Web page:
Remember that wood stool I showed you how to make in the last post? If you missed it, you can find it here…
Well, I upholstered that stool, and now it’s a cute little striped, skirted ottoman.
So let me show you step-by-step how I did it. Just a note here — this really isn’t a project for a beginner. The stripes make it quite a bit more challenging (especially on the welt cord and the edge piece of the top cushion), so if you have zero experience with upholstery, I’d suggest that you start with something a bit easier. But if you’re ready for something a bit more challenging than a basic upholstered ottoman, this is a great project to stretch your upholstery wings a little.
I started by adding foam to the top of the stool. I used one piece of 2-inch foam and one piece of 1/2-inch foam, both attached with spray adhesive, and then trimmed to fit with an electric knife.
Next, I cut the pieces for the top. I cut a strip of dark purple 5.5 inches wide, two strips of light purple 2.5 inches wide, and then two pieces of white to cover the rest.
I sewed these strips together using a 1/2-inch seam, and then pressed the seams open and flat with a steam iron.
With the top sewn together, I cut it so that it was the exact size of the top (mine is 22″ x 17″) plus a 1/2-inch seam allowance on all four sides.
Next, I cut the strips to cover the welt cord. The dark purple and light purple pieces were exactly the same width as those on the top, and then I added white strips to make up for the rest of the perimeter measurement.
The photo above shows one completed piece to cover one welt cord, but I needed two identical cords, so I made another one exactly like that.
In the same way, I cut and pieced together the 5-inch-wide piece to go around the edge of the top cushion.
Then I sewed the welt cord into the two cord covers.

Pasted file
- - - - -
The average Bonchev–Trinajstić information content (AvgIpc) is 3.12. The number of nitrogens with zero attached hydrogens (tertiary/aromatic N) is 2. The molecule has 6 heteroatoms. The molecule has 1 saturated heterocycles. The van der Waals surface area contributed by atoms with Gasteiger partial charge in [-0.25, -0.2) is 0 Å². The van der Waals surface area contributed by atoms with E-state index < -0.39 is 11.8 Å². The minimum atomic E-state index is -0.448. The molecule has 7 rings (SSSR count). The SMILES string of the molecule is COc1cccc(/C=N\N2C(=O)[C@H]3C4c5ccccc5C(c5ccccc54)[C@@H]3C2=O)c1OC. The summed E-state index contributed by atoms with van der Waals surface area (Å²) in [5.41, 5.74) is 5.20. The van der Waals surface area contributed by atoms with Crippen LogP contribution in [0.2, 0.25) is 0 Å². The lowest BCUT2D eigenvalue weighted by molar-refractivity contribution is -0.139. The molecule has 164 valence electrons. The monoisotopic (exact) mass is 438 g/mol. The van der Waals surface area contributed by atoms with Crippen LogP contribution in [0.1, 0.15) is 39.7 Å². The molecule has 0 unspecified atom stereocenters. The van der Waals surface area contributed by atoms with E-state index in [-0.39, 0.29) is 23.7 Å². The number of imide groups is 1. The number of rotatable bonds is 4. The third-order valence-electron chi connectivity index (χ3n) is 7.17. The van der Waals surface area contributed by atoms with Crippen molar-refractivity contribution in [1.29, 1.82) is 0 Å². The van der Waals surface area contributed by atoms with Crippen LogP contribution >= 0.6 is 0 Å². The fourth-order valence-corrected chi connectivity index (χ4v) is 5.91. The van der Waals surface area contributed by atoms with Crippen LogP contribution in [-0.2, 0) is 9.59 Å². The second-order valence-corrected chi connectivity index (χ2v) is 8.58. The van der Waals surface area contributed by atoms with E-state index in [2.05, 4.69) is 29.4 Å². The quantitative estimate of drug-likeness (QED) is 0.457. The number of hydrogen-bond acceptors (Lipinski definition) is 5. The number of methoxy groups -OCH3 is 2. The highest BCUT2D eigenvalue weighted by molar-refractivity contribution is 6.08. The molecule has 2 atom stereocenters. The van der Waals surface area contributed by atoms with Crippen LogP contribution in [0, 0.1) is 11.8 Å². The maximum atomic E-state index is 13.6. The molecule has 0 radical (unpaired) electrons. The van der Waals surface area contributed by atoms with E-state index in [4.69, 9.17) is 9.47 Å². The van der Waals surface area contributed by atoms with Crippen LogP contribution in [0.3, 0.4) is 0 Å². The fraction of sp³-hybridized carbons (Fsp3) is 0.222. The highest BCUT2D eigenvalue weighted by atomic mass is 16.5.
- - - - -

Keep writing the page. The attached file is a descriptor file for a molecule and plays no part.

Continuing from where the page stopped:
I pinned and sewed one of the covered welt cords around the top…
And after that was completely sewn on, I pinned and sewed the 5-inch edge piece…
With those pieces assembled — the top piece, the top welt cord, and the edge piece — I was ready to place it onto the ottoman. But first, I had to add batting on top of the foam. I always use high-loft polyester batting for upholstery, and I pull it taut enough to pull out any wrinkles or puckers, but not tight enough to stretch it thin or rip it. There’s a fine line, and it just takes practice to get a feel for it.
I secured it with staples just under the top stretcher.
I trimmed, folded and stapled the corners as neatly as possible.
And with the batting attached, stapled in place, and trimmed, this is what it looked like…
And then I was finally ready to place the top assembled pieces onto the ottoman. I got a little ahead of myself and failed to take a picture with just the top pieces attached, so pretend like that bottom welt cord isn’t there in this next photo. 🙂 I stapled the top pieces into place, pulling as evenly as possible all the way around, and measuring from the top welt cord to the bottom of the top stretcher all the way around as I stapled to be sure I was keeping it as even as possible.
After the top pieces were stapled on, then I placed the bottom welt cord around it. Note that this welt cord is completely separate. It’s not sewn to anything. It’s just a covered welt cord, all on its own. This allowed me to move it into place and make fine adjustments, measuring as I stapled it into place.